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ISRN Signal Processing
Volume 2013 (2013), Article ID 148646, 8 pages
Research Article

Studies on Z-Window Based FIR Filters

1Department of Electronics & Communication Engineering, Jaypee University of Engineering & Technology, Guna 473226, India
2Department of Electronics & Communication Engineering, Samrat Ashok Technological Institute, Vidisha 464001, India

Received 7 June 2013; Accepted 29 July 2013

Academic Editors: I. Guler and C. S. Lin

Copyright © 2013 Rahul Pachauri et al. This is an open access article distributed under the Creative Commons Attribution License, which permits unrestricted use, distribution, and reproduction in any medium, provided the original work is properly cited.


As per classification of the window functions, the Z-windows are grouped in the category of steerable side-lobe dip (SSLD) windows. In this work, the application of these windows for the design of FIR filters with improved filter parameters has been explored. The numbers of dips with their respective positions in the side-lobe region have been compositely used to tailor the window shape. Filter design relationships have been established and included in this paper. Simultaneously, an application of these Z-window based FIR filters in designing two-channel quadrature mirror filter (QMF) bank has been presented. Better values of reconstruction and aliasing errors have been achieved in contrast to the Kaiser window based QMF bank.

1. Introduction

The finite impulse response (FIR) filters are one of the prominent building blocks used in various applications of digital signal processing. These filters have got more popularity than infinite impulse response (IIR) filters because of their inherent stability and linear phase characteristics [1]. The straightforward approach to design the FIR filters is truncating the ideal impulse response using windows. Careful selection of window function reduces the ripples introduced by truncation in the frequency response of these filters [2]. In the literature, several categories of windows have been proposed [3, 4]. One of the important categories of windows is steerable side lobe dips (SSLD) windows in which deep dips can be steered in the side lobes. Tseng windows and Zhong windows (ZWs) are the examples of SSLD windows [5, 6]. The ZW proposed by Zhong et al. [6] has simple expressions in either of the domains, good overall spectral characteristics, SSLD property and easy and flexible design technique as compared to Tseng window. These features of ZW motivated us to study this window from the FIR filter design perspective.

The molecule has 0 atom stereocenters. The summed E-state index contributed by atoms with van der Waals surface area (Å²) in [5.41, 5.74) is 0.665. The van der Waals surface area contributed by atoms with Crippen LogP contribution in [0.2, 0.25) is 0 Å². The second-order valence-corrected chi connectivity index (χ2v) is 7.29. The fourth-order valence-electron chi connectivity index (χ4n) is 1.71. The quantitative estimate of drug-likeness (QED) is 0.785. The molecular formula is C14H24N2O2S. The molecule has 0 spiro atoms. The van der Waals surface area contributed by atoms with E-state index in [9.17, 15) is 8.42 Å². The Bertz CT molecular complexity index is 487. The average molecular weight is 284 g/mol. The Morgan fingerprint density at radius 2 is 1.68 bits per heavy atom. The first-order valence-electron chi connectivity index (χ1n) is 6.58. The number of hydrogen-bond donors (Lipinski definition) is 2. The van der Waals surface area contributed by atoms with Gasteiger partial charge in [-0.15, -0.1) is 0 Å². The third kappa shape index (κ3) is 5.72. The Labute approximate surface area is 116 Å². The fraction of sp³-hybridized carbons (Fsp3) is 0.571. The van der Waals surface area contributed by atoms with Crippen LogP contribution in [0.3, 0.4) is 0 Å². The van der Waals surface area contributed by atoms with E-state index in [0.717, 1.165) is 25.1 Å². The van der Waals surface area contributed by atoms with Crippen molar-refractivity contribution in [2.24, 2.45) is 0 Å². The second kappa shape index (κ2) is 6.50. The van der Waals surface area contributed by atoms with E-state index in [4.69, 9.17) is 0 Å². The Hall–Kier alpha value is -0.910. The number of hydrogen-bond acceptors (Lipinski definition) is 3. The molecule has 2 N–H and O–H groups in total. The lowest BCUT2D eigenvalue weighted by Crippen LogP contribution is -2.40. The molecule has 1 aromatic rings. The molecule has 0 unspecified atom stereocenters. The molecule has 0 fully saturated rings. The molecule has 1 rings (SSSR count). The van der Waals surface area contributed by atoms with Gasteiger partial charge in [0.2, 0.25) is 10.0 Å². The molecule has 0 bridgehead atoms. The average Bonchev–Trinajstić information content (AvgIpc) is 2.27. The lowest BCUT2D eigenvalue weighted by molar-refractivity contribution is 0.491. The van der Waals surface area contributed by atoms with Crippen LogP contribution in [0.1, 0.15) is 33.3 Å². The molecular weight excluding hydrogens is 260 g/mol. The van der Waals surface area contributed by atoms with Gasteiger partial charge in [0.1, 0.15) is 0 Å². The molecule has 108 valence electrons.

Prior to this work, the design of FIR filters using ZW has also been reported by Sharma et al. [7] in which filter order and transition bandwidth (TBW) have been minimized at the cost of higher passband ripple (PBR) and stopband attenuation (SBA). The filters designed by Sharma et al. [7] are having SBA in the range of 18–42 dB with single dip steered at an appropriate location in the side lobes of ZW. Followed by this work, the ZW filter (ZWF) has been designed using the traditional window based approach by Pachauri et al. [8] in which the PBR and SBA has been minimized at the cost of higher filter order. The expression of the filter order was modified in [8] and was made directly proportional to the number of SSLDs introduced in the ZW. It has also been demonstrated in [8] that the half main lobe width (HMLW) of ZW varies with dip displacement up to a certain position and after that it becomes constant. If the dips are introduced below this threshold position then the filter order reduces and PBR and SBA increase [7], whereas the filter order increases and PBR and SBA decrease when the dips are inserted on the other side of the threshold position [8]. With this background on spectral response of ZW, the studies available in [7, 8], low pass filters have been designed using Z-window in this work. Performance of these filters has been studied by varying number of dips in ZW along with respective variation in their position. This study helped us in establishing an application of this filter in multirate signal processing.